Study: Kids with ADHD taking strong drugs with major side effects

As Georgia students get ready to head back to class, a disturbing study.

Researchers found preteens and teens - especially boys - with behavioral issues like ADHD are being prescribed anti-psychotic medications. They’re ending up on drugs typically reserved for people with brain disorders like schizophrenia and bipolar disorder.

Dr. Taz Bhatia, who founded the Atlanta Center for Holistic and Integrative Medicine, read through the study, and found the numbers troubling.

She says, "If you look at the statistics, it's almost like 1.5 percent of our boys between the ages of 10 and 18 are on an antipsychotic medication."

And researchers at Columbia and Yale Universities and the New York State Psychiatric Institute warned antipsychotic medications can cause major side effects, like a blunting of emotions and severe weight gain. And, unlike stimulants like Ritalin, antipsychotics are not FDA-approved for use in children with behavioral issues.

Dr. Bhatia, who goes professionally by Dr. Taz, says, "Nobody, whether you're a mom trying to advocate for your child, or you're a physician trying to decide what's best for the child, nobody wants a child on a medication with long-term side effects that may even affect their development. Nobody wants that. We have to create a system that really digs and looks for other options for these kids."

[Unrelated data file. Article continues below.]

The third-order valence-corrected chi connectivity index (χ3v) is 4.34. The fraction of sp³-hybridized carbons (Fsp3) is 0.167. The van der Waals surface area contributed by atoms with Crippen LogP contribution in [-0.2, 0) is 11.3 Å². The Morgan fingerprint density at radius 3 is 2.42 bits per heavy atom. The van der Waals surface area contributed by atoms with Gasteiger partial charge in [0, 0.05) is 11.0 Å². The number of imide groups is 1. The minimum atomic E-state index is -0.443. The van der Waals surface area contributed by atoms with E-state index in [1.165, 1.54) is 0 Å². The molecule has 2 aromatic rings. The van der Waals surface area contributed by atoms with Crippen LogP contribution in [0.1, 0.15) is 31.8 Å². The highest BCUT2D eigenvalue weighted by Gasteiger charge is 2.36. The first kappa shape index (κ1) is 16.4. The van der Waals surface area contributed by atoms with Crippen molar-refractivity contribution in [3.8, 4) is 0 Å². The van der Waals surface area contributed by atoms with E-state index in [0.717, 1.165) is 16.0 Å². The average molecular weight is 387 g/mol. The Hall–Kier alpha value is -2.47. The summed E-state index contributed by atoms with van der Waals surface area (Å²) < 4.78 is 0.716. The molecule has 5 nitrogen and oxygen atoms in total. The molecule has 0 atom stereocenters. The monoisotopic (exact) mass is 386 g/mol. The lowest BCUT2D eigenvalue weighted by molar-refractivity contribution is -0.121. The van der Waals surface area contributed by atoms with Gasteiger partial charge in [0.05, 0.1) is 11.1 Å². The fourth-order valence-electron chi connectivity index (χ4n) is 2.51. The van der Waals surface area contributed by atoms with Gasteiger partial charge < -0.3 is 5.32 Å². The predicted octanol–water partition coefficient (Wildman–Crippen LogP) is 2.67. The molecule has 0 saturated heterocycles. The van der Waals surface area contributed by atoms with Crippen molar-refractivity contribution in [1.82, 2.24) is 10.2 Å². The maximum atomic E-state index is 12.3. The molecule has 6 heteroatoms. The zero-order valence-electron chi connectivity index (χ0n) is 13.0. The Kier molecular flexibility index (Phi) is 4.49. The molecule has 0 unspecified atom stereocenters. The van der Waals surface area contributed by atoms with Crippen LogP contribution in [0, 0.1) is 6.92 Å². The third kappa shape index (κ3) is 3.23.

Dr. Taz acknowledges that some kids need an ADHD medication. But, she thinks it should be used only as part of a broader treatment plan that includes lifestyle and dietary changes and behavioral therapy.

So, what should you do if your child's doctor is recommending a pill?  Dr. Taz says, “My first recommendation would be to make sure you're on the lowest dose of that medication with the fewest side effects."

Next, Dr. Taz says ask what else you can do – along with the medication – to help your child succeed.

She says, “That’s where you and your doctor should be talking about sleep and diet, and (about) other things. Like, about school, and are they well-matched to the school they're about to enter?”

The researchers pointed out many of the children being prescribed antipsychotic medications had not been diagnosed with a psychiatric disorder. The study was published in the Journal of the American Medical Association publication “JAMA Psychiatry.”

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